Clouds descended on the bus cutting visibility was down to 3 meters, to the left of the bus the earth dropped off into a 300 meter gorge. The road was littered with construction debree and I was approaching the 8th hour of intense driving.
When it comes to driving I have experience. I have crossed the lower 48 countless times in all sorts of vehicles and I have driven a car into the ground in New Zealand. These experiences are frail in comparison to driving a bus in Ecuador.
When we left Quito we expected to arrive on the coast in 2 days. At the time it seemed feasible.
Driving in Ecuador is hard.
Ecuadorian roads signs are non existent. If there is information posted on the side of the road there is no constancy. The signs will point you in the wrong direction, they maybe 200 meters before a turn or 2 meters after it. After 5 days on the road I´m beginning to believe that oil interests of Ecuador have sabotaged the road signs so you are forced to drive longer distances.
Asking for directions is a mute point. If you ask 5 different people for directions you will get 5 different responses. Our map is no better, it resembles a children's book with fairy tale roads.
It had been 3 days since we left Quito and we were still over 600 kilometers away from the coast. I was confident I could make the drive in one day. As the clouds descended on the Andean motorway I began to second guess my plan.
We were on the downward slope of the mountains, it took us 3 hours of arduous climbing to get to this point. The half constructed concrete road was soaking in a constant mist. Passing buses driving at reckless speeds forced me uncomfortably close to the cliff.
Driving had become a game of Russian rullet.
My personal favorite part of the road was the random construction that cut the road in half. In order to pass this obstacle you had to gamble. Its a quick decision, drive or wait? Is there going to be a car coming up hill driving without their lights on? After a few quick decisions I was beginning to figure this twisted game out.
The trick is to just go. The faster I passed the obstacles the sooner I was safely on my side of the road. As I approached the concrete or tress or buckets or all the above, I downshifted switched off the engine brake and punched the gas. The bus lurched into action. At the last moment I pulled into the lane narrowly missing the debris speeding past everything and sharply swerving back into my lane. I would repeat this process every 500 meters while fighting the limited visibility.
At 7am we left the jungle, we expected to take the road that is clearly listed in our maps from Banos to Riobamba. As we drove out of Banos it was becoming apparent that this road was nonexistent. 3 hours into our voyage we had backtracked to the roundabout we foolishly passed 2 days prior.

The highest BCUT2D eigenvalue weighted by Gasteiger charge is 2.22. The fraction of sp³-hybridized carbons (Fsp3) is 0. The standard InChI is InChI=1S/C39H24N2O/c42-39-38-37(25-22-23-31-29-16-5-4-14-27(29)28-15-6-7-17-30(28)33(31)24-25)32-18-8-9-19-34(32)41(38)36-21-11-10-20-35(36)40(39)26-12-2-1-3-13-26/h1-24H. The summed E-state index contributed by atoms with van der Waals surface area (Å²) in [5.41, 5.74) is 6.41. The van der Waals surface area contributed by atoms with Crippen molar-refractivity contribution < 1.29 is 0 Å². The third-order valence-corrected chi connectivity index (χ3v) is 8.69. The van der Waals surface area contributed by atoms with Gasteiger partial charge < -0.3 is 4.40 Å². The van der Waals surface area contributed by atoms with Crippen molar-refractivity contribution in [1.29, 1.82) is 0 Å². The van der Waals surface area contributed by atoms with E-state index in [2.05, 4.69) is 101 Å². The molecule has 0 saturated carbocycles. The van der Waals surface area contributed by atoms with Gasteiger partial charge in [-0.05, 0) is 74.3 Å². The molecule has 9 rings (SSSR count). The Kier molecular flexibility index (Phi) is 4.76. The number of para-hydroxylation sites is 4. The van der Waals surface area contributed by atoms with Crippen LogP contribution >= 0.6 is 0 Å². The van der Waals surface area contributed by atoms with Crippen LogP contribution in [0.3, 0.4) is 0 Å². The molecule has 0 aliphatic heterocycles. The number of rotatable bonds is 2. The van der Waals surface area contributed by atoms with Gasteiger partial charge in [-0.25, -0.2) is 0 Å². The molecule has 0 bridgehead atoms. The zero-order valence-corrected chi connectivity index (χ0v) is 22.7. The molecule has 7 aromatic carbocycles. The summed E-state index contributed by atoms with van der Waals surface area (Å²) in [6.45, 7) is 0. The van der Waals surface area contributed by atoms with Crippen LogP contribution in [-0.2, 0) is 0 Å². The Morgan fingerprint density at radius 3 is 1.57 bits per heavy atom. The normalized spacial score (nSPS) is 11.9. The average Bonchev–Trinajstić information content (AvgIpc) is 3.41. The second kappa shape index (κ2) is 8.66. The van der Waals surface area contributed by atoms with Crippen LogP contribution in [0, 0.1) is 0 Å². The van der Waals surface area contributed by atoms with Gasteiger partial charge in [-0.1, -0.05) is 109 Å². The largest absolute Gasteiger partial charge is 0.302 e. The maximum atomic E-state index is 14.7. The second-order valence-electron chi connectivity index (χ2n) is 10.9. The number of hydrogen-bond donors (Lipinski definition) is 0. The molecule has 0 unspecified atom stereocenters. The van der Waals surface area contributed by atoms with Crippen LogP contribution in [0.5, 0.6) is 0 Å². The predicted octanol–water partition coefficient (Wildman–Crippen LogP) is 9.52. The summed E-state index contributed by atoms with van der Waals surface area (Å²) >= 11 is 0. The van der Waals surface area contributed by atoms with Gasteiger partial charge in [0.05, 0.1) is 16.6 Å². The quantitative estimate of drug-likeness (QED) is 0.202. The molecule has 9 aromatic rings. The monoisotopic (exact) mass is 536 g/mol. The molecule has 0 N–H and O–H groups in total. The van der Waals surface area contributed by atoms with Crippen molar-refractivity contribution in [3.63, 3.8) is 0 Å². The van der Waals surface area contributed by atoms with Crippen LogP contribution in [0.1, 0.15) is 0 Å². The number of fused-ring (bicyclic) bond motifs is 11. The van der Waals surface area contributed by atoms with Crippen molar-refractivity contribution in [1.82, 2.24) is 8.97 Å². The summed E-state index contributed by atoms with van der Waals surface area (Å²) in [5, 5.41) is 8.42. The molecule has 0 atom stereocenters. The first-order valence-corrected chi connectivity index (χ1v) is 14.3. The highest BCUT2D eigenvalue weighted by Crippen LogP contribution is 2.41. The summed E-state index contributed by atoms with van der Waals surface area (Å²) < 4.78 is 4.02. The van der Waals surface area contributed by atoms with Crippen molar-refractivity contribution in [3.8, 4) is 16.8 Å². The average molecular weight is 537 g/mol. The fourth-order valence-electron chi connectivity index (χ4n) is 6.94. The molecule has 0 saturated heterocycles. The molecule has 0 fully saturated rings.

As we passed rural towns the topography drastically changed every hour. We drove the two lane roads through deserts, arid mountains, lush farmland, mountains, coast, marsh, cloud forest, jungle and rolling hills.
In one day of driving we went from the most eastern part of Ecuador to the western coast. We had seen the whole country in a day.
As we began to approach Guayaquil, I noticed some crazy person feverously waving his hands out the window of the bus ahead of us as it sped into the toll. I pointed him out to Zach. “Holly shit man that’s Andrew”, we had met Andrew in Quito a few weeks before he was just coming off a 4 mountain trek and was planning to meet us on the coast.
I quickly pulled into the toll paid the lady the two dollars and floored it out of the toll. Our small bus was no match for the larger overpowered bus but I pushed every horse to its limit. We reached a roundabout and Andrew’s bus pulled over. He came bounding out and sprinted towards us.
As he jumped on the bus we all laughed and gave high fives. I went back to driving and every one sat back and cracked a new round of beers while swapping stories.
Driving was beginning to wear on me. Beer bottles rolled around the back of the bus as our passengers cracked jokes and relaxed on the bed. I was the furthest thing from relaxed.
I had been at the helm for 10 hours. We were approaching Guayaquil, Ecuador´s largest city. After taking a 50 kilometer detour in hopes of bypassing the city I was driving through the dark into the heart of it. This was the last thing I wanted to do.
After countless stops for directions we finally pulled onto a 4 lane highway and were speeding to the coast.
As we pulled into the coastal town of Salinas I drove straight to the beach. We pulled into a dark ally and drove to the sea. I parked the bus and smiled. The bus had driven the best I could ask of it and we had survived a 14 hour day of driving.